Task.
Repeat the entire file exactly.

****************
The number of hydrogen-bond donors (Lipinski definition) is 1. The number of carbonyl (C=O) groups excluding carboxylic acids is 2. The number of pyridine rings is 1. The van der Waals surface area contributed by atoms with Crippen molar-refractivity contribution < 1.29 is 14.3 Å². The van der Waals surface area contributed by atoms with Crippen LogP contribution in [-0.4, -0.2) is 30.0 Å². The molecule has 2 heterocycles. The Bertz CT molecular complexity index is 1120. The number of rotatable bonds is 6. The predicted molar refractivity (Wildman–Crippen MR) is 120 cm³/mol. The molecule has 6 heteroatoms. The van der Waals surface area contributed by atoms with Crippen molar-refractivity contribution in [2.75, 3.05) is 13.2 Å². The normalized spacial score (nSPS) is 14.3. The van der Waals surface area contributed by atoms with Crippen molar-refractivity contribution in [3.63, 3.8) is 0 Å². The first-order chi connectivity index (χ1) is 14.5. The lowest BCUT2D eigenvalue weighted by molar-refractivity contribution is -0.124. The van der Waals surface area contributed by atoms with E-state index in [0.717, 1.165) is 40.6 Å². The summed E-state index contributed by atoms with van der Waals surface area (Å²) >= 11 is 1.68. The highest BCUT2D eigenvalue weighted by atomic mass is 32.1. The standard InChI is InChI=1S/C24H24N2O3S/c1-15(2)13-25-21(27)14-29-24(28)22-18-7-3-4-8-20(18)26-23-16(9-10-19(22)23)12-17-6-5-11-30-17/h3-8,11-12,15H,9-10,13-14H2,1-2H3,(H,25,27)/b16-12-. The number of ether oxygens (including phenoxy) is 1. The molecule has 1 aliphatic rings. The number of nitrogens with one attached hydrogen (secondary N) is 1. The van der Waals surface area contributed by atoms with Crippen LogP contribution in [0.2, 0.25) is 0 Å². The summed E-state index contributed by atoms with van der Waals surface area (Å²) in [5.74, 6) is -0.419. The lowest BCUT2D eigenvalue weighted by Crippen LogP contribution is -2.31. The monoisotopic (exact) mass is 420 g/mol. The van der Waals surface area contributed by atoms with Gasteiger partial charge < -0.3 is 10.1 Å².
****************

The number of hydrogen-bond donors (Lipinski definition) is 1. The number of carbonyl (C=O) groups excluding carboxylic acids is 2. The number of pyridine rings is 1. The van der Waals surface area contributed by atoms with Crippen molar-refractivity contribution < 1.29 is 14.3 Å². The van der Waals surface area contributed by atoms with Crippen LogP contribution in [-0.4, -0.2) is 30.0 Å². The molecule has 2 heterocycles. The Bertz CT molecular complexity index is 1120. The number of rotatable bonds is 6. The predicted molar refractivity (Wildman–Crippen MR) is 120 cm³/mol. The molecule has 6 heteroatoms. The van der Waals surface area contributed by atoms with Crippen molar-refractivity contribution in [2.75, 3.05) is 13.2 Å². The normalized spacial score (nSPS) is 14.3. The van der Waals surface area contributed by atoms with Crippen molar-refractivity contribution in [3.63, 3.8) is 0 Å². The first-order chi connectivity index (χ1) is 14.5. The lowest BCUT2D eigenvalue weighted by molar-refractivity contribution is -0.124. The van der Waals surface area contributed by atoms with E-state index in [0.717, 1.165) is 40.6 Å². The summed E-state index contributed by atoms with van der Waals surface area (Å²) >= 11 is 1.68. The highest BCUT2D eigenvalue weighted by atomic mass is 32.1. The standard InChI is InChI=1S/C24H24N2O3S/c1-15(2)13-25-21(27)14-29-24(28)22-18-7-3-4-8-20(18)26-23-16(9-10-19(22)23)12-17-6-5-11-30-17/h3-8,11-12,15H,9-10,13-14H2,1-2H3,(H,25,27)/b16-12-. The number of ether oxygens (including phenoxy) is 1. The molecule has 1 aliphatic rings. The number of nitrogens with one attached hydrogen (secondary N) is 1. The van der Waals surface area contributed by atoms with Crippen LogP contribution in [0.2, 0.25) is 0 Å². The summed E-state index contributed by atoms with van der Waals surface area (Å²) in [5.74, 6) is -0.419. The lowest BCUT2D eigenvalue weighted by Crippen LogP contribution is -2.31. The monoisotopic (exact) mass is 420 g/mol. The van der Waals surface area contributed by atoms with Gasteiger partial charge < -0.3 is 10.1 Å².